In short, with over ten years of work behind you, how would you define art today?
My idea on art, on what it is, changes over the years. Today I might say that it is a very useful tool for understanding and decoding, in a very special way, what happens in the world, in reality. Art is a tool with incredible potential, capable of interpreting many aspects of reality that could otherwise not be translated. In many ways, it is like music: certain thoughts, ideas, concepts can be decoded and communicated only through artistic expression.
Is there any one work, even an early one, you consider particularly successful, or to which you are still attached?
I’d say it is definitely Grattacielo. In this sculpture, for the first time, I began to become aware of the relationship with form, combined in an inseparable way with the relationship with the people who contributed to its creation. In many ways, this laid the groundwork for many other works. At the time, I understood I was doing something that would be important for me. The project was a large sculpture that had to fill and saturate the space under an overpass in Pescara. The result was a structure capable of generating not only spatial but also human relations, because the project called for the involvement of other artists (Riccardo Previdi, Massimilano Buvoli, Christian Frosi, Massimo Grimaldi and Davide Minuti), with their own styles and points of view. The interaction of many different minds and ideas was positive, generating a unique work. This work was a fundamental phase, leading to the works that came later.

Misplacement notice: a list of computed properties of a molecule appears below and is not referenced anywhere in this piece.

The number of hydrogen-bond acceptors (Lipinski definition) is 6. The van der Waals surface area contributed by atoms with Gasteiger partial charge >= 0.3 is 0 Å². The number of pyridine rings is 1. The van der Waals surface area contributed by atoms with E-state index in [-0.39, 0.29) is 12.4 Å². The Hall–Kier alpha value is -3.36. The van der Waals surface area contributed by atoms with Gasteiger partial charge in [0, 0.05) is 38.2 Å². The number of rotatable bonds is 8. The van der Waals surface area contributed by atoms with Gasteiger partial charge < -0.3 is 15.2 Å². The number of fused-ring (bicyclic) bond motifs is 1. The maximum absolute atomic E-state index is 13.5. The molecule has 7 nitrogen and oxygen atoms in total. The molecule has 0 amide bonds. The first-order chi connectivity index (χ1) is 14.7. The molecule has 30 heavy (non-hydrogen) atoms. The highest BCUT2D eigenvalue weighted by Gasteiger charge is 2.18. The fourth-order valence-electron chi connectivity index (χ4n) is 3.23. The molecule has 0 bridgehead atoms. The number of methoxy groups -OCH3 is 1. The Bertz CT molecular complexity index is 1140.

Regarding that work, critics often mention the utopian architecture of the 60’s: Archigram, Archizoom, etc. How are those experiences connected with your projects? What interested you about their research?
I was very attracted by those studios, and I am still fascinated by them. They struck me, also on an emotional level, when I discovered them. They influenced me and in many ways I identify with many of their theories. But I have never tried to apply them scientifically to my work, my works. They were the suggestive starting points I used in a very spontaneous, direct, almost instinctive way.
In-depth analysis by Jens Hoffman (Flash Art Italia, April-May 2003) has emphasized the social and relational aspects of your work. Engaging the audience, making them active, as in Velodream, of 2001 – where you built 10 pedal vehicles with a Futurist look –, seems to be one of the things that intrigues you most. Are you still interested in creating “aesthetic alliances” between your work and the viewer?